We are four races into the 2012 F1 season and there have been four different winners, from four different teams. This is an incredible phenomenon, last seen in the early 1980s, and is a tonic after the overarching superiority of Sebastian Vettel in 2011. But who will find some race-winning consistency? Who stands in the best place to carry on their form?
The winner in Australia was Jenson Button. The Englishman has profited from a McLaren that was fast straight out of the box, and although he has not managed to repeat his victory, it’s fair to say he’s been there or thereabouts in the races since, taking second in China and the victim of terrible luck late on in Malaysia and yesterday in Sakhir. Button loves these kind of situations in races, where every factor is an unknown and driving skill is at a premium. If the form continues to vary, bet on Button.
Malaysia, however, could be viewed as the odd one out in the season so far. The rain was so influential that Fernando Alonso’s win must be seen as something of an anomaly, especially given the Ferrari’s relative lack of competitiveness in the dry. There are flickers of speed in that machine, though – it just doesn’t seem to be as far off the pace as many commentators claim. If European-season upgrades convince the prancing horse to stop bucking and start galloping, Alonso, with his never-say-die attitude and ever-burgeoning reputation, will compete for more podiums. Regular wins, though, seem like a dream at the present moment.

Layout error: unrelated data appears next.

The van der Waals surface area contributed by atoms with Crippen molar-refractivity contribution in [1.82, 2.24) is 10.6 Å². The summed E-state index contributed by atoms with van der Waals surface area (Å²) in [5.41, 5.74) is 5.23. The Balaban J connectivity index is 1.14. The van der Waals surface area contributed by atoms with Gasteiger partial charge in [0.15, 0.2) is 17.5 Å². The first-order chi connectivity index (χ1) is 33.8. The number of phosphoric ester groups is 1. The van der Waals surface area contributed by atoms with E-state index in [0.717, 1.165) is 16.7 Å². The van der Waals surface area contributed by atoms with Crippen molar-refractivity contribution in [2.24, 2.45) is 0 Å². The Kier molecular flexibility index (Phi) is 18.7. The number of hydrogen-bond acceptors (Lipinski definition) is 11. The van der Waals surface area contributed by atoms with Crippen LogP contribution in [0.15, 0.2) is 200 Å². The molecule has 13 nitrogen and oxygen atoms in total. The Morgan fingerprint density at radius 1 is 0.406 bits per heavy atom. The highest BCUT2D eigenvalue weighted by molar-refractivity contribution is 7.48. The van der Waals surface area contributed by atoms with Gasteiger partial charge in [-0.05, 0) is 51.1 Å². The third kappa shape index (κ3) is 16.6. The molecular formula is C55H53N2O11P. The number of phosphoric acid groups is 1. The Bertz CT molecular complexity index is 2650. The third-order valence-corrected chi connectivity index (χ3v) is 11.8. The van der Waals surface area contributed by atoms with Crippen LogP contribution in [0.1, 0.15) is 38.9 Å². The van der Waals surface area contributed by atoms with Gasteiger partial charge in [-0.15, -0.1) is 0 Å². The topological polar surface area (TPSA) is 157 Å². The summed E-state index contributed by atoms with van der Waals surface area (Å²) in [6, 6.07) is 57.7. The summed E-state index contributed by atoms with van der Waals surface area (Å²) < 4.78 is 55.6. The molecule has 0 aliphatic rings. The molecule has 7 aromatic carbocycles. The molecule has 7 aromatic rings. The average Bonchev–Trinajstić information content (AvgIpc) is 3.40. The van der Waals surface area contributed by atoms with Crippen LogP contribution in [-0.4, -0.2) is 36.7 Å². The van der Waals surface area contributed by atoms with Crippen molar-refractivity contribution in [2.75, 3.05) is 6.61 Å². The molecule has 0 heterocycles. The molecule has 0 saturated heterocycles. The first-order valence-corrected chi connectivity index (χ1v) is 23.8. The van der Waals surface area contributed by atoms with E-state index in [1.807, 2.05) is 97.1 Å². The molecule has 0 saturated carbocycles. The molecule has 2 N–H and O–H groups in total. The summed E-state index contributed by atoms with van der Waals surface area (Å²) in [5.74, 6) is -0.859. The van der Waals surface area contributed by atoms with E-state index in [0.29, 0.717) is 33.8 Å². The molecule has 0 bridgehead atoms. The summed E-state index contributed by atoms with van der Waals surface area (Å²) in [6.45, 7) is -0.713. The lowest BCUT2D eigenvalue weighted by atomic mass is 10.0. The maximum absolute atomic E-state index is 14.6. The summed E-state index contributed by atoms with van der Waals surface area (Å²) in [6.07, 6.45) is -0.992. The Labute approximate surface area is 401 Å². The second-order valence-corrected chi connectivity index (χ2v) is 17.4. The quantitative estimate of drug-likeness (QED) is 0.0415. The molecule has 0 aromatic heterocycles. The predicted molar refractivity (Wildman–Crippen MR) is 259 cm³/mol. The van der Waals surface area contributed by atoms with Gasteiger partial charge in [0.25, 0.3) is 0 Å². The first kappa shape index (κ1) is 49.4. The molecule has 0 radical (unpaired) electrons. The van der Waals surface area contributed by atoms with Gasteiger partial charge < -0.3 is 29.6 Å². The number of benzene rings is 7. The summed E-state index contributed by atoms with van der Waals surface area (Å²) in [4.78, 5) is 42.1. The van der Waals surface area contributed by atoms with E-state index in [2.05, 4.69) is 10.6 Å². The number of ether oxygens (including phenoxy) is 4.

Nico Rosberg was the victor in China, taking his maiden win. He too has made the most of a competitive car, although consistency at the cutting edge does seem to have eluded the Anglo-German squad at the moment. The effect of their much-vaunted extra doowotsit on the rear wing seems to wax and wane somewhat. Fifth yesterday shows he isn’t out of it, but as it stands he’s only marginally more likely that Alonso to start winning regularly.
Then there’s last year’s champion, Vettel, who opened his 2012 account yesterday in the race that should not have been run. The reality is that the Red Bull isn’t a dog – it’s just that it is nowhere near as far ahead of the opposition as it was last season. This means that prior to yesterday it was totally plausible that Vettel would win, and win he did. It is also eminently possible that he will win again. But be sure that the rest of the pack are not far behind him.
A mention must also go to those who haven’t yet won this year, but do look as though they may. Freshest in the memory are the excellent performances from Kimi Raikkonen and Romain Grosjean, making the most of a very quick little Lotus-Renault. Raikkonen’s wonderful talent – that seemed to take slighltly earlier a sabbatical than did the man himself – is on show again and we and the Enstone squad are blessed for it. Grosjean’s obvious speed and rawness promise more entertainment.
Then there’s Lewis Hamilton in the other McLaren, who perhaps has been the most consistent of the top men, and of course unlucky as his team mate yesterday. Neither is it beyond the realms of possibility that Schumacher and Webber could win – both are men who on their day can waltz away from the field.
At the moment, though, your money should be on Vettel and Button to win again – and also on champagne, to celebrate what promises to be a fantastic season.